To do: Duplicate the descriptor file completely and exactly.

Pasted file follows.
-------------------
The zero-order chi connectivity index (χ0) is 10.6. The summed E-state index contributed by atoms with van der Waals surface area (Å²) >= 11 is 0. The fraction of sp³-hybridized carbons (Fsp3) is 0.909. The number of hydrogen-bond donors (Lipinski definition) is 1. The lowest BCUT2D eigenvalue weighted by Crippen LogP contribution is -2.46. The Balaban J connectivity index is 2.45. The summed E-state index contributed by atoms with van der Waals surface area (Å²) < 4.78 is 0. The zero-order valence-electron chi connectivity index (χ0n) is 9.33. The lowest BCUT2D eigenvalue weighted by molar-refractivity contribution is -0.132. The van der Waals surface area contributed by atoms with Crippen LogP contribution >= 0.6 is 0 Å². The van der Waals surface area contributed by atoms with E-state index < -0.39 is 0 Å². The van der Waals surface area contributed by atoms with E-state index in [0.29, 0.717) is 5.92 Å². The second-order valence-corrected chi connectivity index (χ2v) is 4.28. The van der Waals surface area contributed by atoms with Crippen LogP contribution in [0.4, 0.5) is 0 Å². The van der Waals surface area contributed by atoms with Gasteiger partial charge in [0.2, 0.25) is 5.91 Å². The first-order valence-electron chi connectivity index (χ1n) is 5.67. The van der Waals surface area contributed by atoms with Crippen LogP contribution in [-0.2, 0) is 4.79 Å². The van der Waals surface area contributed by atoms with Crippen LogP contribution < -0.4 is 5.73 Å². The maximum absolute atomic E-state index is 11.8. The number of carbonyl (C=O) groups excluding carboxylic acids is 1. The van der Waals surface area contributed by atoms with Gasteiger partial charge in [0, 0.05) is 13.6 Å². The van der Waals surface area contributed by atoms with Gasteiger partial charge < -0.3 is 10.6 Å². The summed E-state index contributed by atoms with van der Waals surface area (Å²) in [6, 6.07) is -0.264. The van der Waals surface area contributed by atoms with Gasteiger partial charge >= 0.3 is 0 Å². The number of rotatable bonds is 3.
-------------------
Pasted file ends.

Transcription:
The zero-order chi connectivity index (χ0) is 10.6. The summed E-state index contributed by atoms with van der Waals surface area (Å²) >= 11 is 0. The fraction of sp³-hybridized carbons (Fsp3) is 0.909. The number of hydrogen-bond donors (Lipinski definition) is 1. The lowest BCUT2D eigenvalue weighted by Crippen LogP contribution is -2.46. The Balaban J connectivity index is 2.45. The summed E-state index contributed by atoms with van der Waals surface area (Å²) < 4.78 is 0. The zero-order valence-electron chi connectivity index (χ0n) is 9.33. The lowest BCUT2D eigenvalue weighted by molar-refractivity contribution is -0.132. The van der Waals surface area contributed by atoms with Crippen LogP contribution >= 0.6 is 0 Å². The van der Waals surface area contributed by atoms with E-state index < -0.39 is 0 Å². The van der Waals surface area contributed by atoms with E-state index in [0.29, 0.717) is 5.92 Å². The second-order valence-corrected chi connectivity index (χ2v) is 4.28. The van der Waals surface area contributed by atoms with Crippen LogP contribution in [0.4, 0.5) is 0 Å². The van der Waals surface area contributed by atoms with Gasteiger partial charge in [0.2, 0.25) is 5.91 Å². The first-order valence-electron chi connectivity index (χ1n) is 5.67. The van der Waals surface area contributed by atoms with Crippen LogP contribution in [-0.2, 0) is 4.79 Å². The van der Waals surface area contributed by atoms with Crippen LogP contribution < -0.4 is 5.73 Å². The maximum absolute atomic E-state index is 11.8. The number of carbonyl (C=O) groups excluding carboxylic acids is 1. The van der Waals surface area contributed by atoms with Gasteiger partial charge in [0, 0.05) is 13.6 Å². The van der Waals surface area contributed by atoms with Gasteiger partial charge < -0.3 is 10.6 Å². The summed E-state index contributed by atoms with van der Waals surface area (Å²) in [6, 6.07) is -0.264. The van der Waals surface area contributed by atoms with Gasteiger partial charge >= 0.3 is 0 Å². The number of rotatable bonds is 3.